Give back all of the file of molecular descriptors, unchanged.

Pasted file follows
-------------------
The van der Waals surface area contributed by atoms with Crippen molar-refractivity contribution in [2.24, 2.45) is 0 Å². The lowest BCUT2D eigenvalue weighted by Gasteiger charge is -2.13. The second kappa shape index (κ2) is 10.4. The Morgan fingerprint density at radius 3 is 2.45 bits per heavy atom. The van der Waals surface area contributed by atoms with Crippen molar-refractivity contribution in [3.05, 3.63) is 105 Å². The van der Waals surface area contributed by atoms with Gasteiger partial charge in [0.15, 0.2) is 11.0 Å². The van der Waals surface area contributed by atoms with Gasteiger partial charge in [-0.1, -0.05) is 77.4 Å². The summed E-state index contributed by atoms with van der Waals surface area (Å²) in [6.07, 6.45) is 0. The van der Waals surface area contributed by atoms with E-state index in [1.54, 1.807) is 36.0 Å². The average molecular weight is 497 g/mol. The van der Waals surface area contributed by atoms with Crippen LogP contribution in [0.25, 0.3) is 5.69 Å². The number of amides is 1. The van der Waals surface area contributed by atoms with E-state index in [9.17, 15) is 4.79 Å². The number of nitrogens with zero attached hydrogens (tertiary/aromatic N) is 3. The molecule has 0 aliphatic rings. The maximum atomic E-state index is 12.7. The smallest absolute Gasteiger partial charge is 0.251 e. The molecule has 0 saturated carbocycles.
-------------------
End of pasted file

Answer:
The van der Waals surface area contributed by atoms with Crippen molar-refractivity contribution in [2.24, 2.45) is 0 Å². The lowest BCUT2D eigenvalue weighted by Gasteiger charge is -2.13. The second kappa shape index (κ2) is 10.4. The Morgan fingerprint density at radius 3 is 2.45 bits per heavy atom. The van der Waals surface area contributed by atoms with Crippen molar-refractivity contribution in [3.05, 3.63) is 105 Å². The van der Waals surface area contributed by atoms with Gasteiger partial charge in [0.15, 0.2) is 11.0 Å². The van der Waals surface area contributed by atoms with Gasteiger partial charge in [-0.1, -0.05) is 77.4 Å². The summed E-state index contributed by atoms with van der Waals surface area (Å²) in [6.07, 6.45) is 0. The van der Waals surface area contributed by atoms with E-state index in [1.54, 1.807) is 36.0 Å². The average molecular weight is 497 g/mol. The van der Waals surface area contributed by atoms with Crippen LogP contribution in [0.25, 0.3) is 5.69 Å². The number of amides is 1. The van der Waals surface area contributed by atoms with E-state index in [9.17, 15) is 4.79 Å². The number of nitrogens with zero attached hydrogens (tertiary/aromatic N) is 3. The molecule has 0 aliphatic rings. The maximum atomic E-state index is 12.7. The smallest absolute Gasteiger partial charge is 0.251 e. The molecule has 0 saturated carbocycles.